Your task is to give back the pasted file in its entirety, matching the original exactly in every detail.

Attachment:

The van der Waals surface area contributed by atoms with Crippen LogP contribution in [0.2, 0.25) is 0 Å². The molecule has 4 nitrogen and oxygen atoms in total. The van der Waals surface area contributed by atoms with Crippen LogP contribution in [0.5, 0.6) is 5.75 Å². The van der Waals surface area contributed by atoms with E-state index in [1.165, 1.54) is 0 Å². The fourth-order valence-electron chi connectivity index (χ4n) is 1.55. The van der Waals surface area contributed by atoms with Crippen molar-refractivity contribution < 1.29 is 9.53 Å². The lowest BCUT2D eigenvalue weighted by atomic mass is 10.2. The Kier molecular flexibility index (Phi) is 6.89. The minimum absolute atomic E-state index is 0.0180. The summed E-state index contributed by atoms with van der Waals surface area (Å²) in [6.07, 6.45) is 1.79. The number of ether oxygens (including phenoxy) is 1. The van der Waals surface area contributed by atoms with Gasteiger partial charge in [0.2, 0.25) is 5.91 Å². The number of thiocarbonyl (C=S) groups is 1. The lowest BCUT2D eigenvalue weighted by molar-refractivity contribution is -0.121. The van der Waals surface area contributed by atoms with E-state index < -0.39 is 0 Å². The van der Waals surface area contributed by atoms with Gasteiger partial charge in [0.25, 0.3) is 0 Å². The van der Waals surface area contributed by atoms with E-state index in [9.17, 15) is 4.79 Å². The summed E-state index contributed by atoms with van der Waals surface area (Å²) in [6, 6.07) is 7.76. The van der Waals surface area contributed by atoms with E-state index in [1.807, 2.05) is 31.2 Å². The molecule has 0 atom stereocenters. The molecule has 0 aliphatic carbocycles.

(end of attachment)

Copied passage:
The van der Waals surface area contributed by atoms with Crippen LogP contribution in [0.2, 0.25) is 0 Å². The molecule has 4 nitrogen and oxygen atoms in total. The van der Waals surface area contributed by atoms with Crippen LogP contribution in [0.5, 0.6) is 5.75 Å². The van der Waals surface area contributed by atoms with E-state index in [1.165, 1.54) is 0 Å². The fourth-order valence-electron chi connectivity index (χ4n) is 1.55. The van der Waals surface area contributed by atoms with Crippen molar-refractivity contribution < 1.29 is 9.53 Å². The lowest BCUT2D eigenvalue weighted by atomic mass is 10.2. The Kier molecular flexibility index (Phi) is 6.89. The minimum absolute atomic E-state index is 0.0180. The summed E-state index contributed by atoms with van der Waals surface area (Å²) in [6.07, 6.45) is 1.79. The number of ether oxygens (including phenoxy) is 1. The van der Waals surface area contributed by atoms with Gasteiger partial charge in [0.2, 0.25) is 5.91 Å². The number of thiocarbonyl (C=S) groups is 1. The lowest BCUT2D eigenvalue weighted by molar-refractivity contribution is -0.121. The van der Waals surface area contributed by atoms with E-state index < -0.39 is 0 Å². The van der Waals surface area contributed by atoms with Gasteiger partial charge in [0.25, 0.3) is 0 Å². The van der Waals surface area contributed by atoms with E-state index in [9.17, 15) is 4.79 Å². The summed E-state index contributed by atoms with van der Waals surface area (Å²) in [6, 6.07) is 7.76. The van der Waals surface area contributed by atoms with E-state index in [1.807, 2.05) is 31.2 Å². The molecule has 0 atom stereocenters. The molecule has 0 aliphatic carbocycles.